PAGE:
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We Kicked Some Mt. Fuji Ass

Hakone Travel Blog

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Hey Dudes,
 
Holy Schmoley, we totally kicked Mt. Fuji's butt!  So here goes:

First we had to take a bus ALL NIGHT to get there and we were supposed to
sleep on the bus.  Yeah right! I slept for about a half hour the whole right.
So then we arrive and eat breakfast.  Of course this is Japan so we get fish
heads and rice for breakfast. (Not really, but pretty close to it.) Then we
start climbing.  We had no idea what we were getting in to because there
were only about 5 people on the trip besides us who were under 60 years old. 
So we thought it would be cake because all these old people were going up
there.  I later figured out that those old people went to the top of Mt. Fuji
to die.  I think they figured they ought to do the climb before they died,
or just die right there on the mountain.

So anyways, we started climbing and went halfway up the mountain.  That takes
between 2 and 5 hours depending how fast you go and we did it in 2 ( I know,
I'm a stud.)  Then you rest at this little hotel type thing until midnight
and keep climbing.  Let me tell you about this hotel.  They cram about 200
people in this little room where you sleep on the floor. The only way everybody
fits is if they sleep head to toe.  There's people coming in and out the whole
time and people snoring and basically there is no way you can fall asleep.  So
that was Day 2 without any sleep for me.

We got up at 11:30 to beat the traffic to the top of the mountain (which was
fine because I wasn't asleep anyways).  It was completely pitch black on the way
up. I'd say it was about 7 or 8 miles to the top and only about 50 feet of that
was lit.  It was also about 30 degrees outside and there were 50 mph winds.  We
were climbing so fast just to stay warm because all I had on was a sweatshirt
and jeans and a bandana on my head.  I honestly thought I was going to die on
top of Mt. Fuji though.  If the cold air didn't kill me,I thought a gust of wind
would blow me off a cliff and I would never be found. So then all I could think
about is how mad my Dad would be at my Mom for taking me to Mt. Fuji and killing
me.  That's when I realized, it's not the hike that kills you, it's the
elements... next time I'm bringing my headlamp and some Vortex.

But we actually made it to the top alright...3 hours too early.  So we're at the
top and none of the shops are open because we were so early, and it's still pitch
 black and freezing and windy.  So we're looking around for any kind of shelter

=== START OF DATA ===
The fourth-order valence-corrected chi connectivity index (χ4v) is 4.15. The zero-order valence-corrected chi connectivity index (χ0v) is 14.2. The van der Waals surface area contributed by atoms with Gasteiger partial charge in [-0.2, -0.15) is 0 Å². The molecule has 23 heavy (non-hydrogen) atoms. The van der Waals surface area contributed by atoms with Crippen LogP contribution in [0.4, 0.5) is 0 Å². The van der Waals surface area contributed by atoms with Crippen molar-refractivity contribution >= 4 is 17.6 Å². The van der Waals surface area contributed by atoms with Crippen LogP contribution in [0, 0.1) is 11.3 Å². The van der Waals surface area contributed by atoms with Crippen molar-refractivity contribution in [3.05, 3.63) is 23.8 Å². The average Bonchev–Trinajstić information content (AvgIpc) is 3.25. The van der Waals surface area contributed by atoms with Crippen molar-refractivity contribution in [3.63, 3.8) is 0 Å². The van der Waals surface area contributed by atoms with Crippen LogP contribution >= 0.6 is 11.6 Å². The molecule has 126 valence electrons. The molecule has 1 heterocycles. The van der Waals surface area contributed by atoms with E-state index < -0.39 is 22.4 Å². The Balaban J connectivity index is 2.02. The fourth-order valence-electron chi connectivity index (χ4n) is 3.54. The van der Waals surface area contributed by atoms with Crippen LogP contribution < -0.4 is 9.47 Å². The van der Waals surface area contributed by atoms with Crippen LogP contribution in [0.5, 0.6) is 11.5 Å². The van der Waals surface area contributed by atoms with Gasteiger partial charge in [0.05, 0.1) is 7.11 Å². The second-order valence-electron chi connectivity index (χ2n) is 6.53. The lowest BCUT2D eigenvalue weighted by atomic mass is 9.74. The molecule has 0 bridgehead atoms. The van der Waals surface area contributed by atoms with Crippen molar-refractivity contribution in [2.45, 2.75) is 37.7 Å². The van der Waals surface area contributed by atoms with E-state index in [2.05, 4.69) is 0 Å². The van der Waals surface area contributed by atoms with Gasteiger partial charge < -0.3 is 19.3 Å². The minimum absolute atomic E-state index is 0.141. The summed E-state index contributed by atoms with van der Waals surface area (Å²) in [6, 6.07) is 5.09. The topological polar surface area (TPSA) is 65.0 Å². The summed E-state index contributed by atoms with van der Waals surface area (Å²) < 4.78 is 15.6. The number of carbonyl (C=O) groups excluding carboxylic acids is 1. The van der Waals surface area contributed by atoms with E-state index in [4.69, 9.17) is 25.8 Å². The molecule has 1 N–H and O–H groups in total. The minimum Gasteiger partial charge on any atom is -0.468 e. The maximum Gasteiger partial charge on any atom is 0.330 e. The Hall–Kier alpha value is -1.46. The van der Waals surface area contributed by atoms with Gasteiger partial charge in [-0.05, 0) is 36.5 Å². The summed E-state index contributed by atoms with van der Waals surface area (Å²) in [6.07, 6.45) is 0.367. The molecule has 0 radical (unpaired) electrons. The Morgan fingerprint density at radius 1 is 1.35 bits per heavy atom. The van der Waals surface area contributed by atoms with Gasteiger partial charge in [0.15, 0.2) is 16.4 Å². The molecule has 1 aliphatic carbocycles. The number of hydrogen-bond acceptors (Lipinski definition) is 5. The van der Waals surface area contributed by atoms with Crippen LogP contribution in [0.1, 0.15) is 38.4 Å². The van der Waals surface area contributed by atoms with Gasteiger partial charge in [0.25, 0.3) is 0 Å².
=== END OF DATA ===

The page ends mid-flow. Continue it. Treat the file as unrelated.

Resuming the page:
from the wind at least and we found this room that had a generator in it.  The
generator was giving off some heat and the room protected us from the wind so we
thought we were good to go.  Oh no. It turns out that this generator is burning
gas and there are fumes consuming the room.  So we have to leave to door open so
that we don't die of asphyxiation and so the wind and cold come into the room. 
All I wanted to do was sleep, but I was afraid that every breath I took would be
my last because the air was so thin and half of what I was breathing was gas fumes.
Of course just sitting there doing nothing, I fell asleep, and when I woke up I
didn't know where I was and I just started freaking out.  I realized everything
was okay and saw that outside people were showing up and the shops were open. 
I bought a bowl of ramen noodles for about seven dollars (a bargain at twice the
price for the state I was in) to warm up and me and we watched the sunrise.

That was the coolest thing I've ever seen in my life.  It totally made the hell
of climbing up and my several near death experiences totally worth it. We had to
climb down after that which wasn't too bad. It took about 2 hours, but it killed
my knees.  I've got my stick, which ended up costing about 40 dollars because you
have to pay to get it stamped at all the stations on the way up, but it was worth
it.  Maybe I'll let you touch it if you're lucky.

After the climb we went to a traditional Japanese hotel/resort in Nagano. All I
wanted to do was take a shower and go to sleep, but when we got into our room, there
 were no beds and no shower.  The beds, apparently were roll out mats, that were
suprisingly comfortable.  And the shower was at the end of the hall where all the
 women showered together.  Holy crap!! I was so not down for that.  Of course my
mother gets a big kick out of that and doesn't care who sees her naked so she jumps
right in.  I was not all about that though because I don't let anybody see me naked. 
I wanted to go in with my bathing suit though, because it was really cool. It looked
like somebody's really cool backyard with a cool pool and hot tub and stuff and it
was inside and outside.  I had to wait around for about a half hour for it to be
empty so I could take pictures of it.  I'll show you guys the pics when I get back,
they're pretty cool. One of the guys on our trip had a shower in his room though
so I used his, thank God. I was covered head to toe in dirt.

Then we went to a traditional Japanese dinner where we wore robes and drank a ton of
sake.  One of the Americans with us said, "Were else in the world can you sit in your
underwear and get drunk with a big group of strangers?"  Pretty much sums up our dinner
and it was the most fantastic experience. It was really delicious and we ate a ton
of food and got hammered. Kampai!

So that was my Mt. Fuji story.  Pretty crazy, huh?  I'm going to Osaka this
weekend and hopefully I'll have some less death-defying tales to tell you.  No
insane hiking this weekend, just more drinking and site-seeing.

Love you guys, glad to be alive, talk to you later...

Kathleen
travelman727 says:
Great blog! Your comments about surviving Mt. Fuji and the communal showers and baths bring back memories and make me grin :-)
Posted on: Nov 13, 2007
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